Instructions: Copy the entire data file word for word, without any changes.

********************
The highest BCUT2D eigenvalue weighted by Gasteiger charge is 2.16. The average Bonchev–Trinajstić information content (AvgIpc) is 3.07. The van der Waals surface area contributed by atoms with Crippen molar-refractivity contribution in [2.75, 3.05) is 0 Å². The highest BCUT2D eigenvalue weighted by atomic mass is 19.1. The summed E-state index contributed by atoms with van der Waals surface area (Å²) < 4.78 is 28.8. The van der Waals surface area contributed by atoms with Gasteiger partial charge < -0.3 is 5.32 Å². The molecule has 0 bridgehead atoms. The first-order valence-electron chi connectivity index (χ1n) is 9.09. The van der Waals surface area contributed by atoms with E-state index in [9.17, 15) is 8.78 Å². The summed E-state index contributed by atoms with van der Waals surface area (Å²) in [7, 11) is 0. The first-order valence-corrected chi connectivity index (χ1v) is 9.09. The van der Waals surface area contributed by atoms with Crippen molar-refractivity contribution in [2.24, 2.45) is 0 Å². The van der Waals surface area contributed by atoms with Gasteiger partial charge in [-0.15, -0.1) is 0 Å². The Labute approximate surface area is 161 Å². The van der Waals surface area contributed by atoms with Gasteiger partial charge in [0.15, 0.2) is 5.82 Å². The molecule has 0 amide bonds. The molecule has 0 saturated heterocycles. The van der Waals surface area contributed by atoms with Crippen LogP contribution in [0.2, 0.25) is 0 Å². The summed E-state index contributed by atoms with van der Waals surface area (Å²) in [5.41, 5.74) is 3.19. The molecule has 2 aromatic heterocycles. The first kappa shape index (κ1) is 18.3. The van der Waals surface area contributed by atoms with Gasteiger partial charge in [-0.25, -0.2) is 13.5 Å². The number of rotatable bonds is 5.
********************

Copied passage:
The highest BCUT2D eigenvalue weighted by Gasteiger charge is 2.16. The average Bonchev–Trinajstić information content (AvgIpc) is 3.07. The van der Waals surface area contributed by atoms with Crippen molar-refractivity contribution in [2.75, 3.05) is 0 Å². The highest BCUT2D eigenvalue weighted by atomic mass is 19.1. The summed E-state index contributed by atoms with van der Waals surface area (Å²) < 4.78 is 28.8. The van der Waals surface area contributed by atoms with Gasteiger partial charge < -0.3 is 5.32 Å². The molecule has 0 bridgehead atoms. The first-order valence-electron chi connectivity index (χ1n) is 9.09. The van der Waals surface area contributed by atoms with E-state index in [9.17, 15) is 8.78 Å². The summed E-state index contributed by atoms with van der Waals surface area (Å²) in [7, 11) is 0. The first-order valence-corrected chi connectivity index (χ1v) is 9.09. The van der Waals surface area contributed by atoms with Crippen molar-refractivity contribution in [2.24, 2.45) is 0 Å². The van der Waals surface area contributed by atoms with Gasteiger partial charge in [-0.15, -0.1) is 0 Å². The Labute approximate surface area is 161 Å². The van der Waals surface area contributed by atoms with Gasteiger partial charge in [0.15, 0.2) is 5.82 Å². The molecule has 0 amide bonds. The molecule has 0 saturated heterocycles. The van der Waals surface area contributed by atoms with Crippen LogP contribution in [0.2, 0.25) is 0 Å². The summed E-state index contributed by atoms with van der Waals surface area (Å²) in [5.41, 5.74) is 3.19. The molecule has 2 aromatic heterocycles. The first kappa shape index (κ1) is 18.3. The van der Waals surface area contributed by atoms with Gasteiger partial charge in [-0.25, -0.2) is 13.5 Å². The number of rotatable bonds is 5.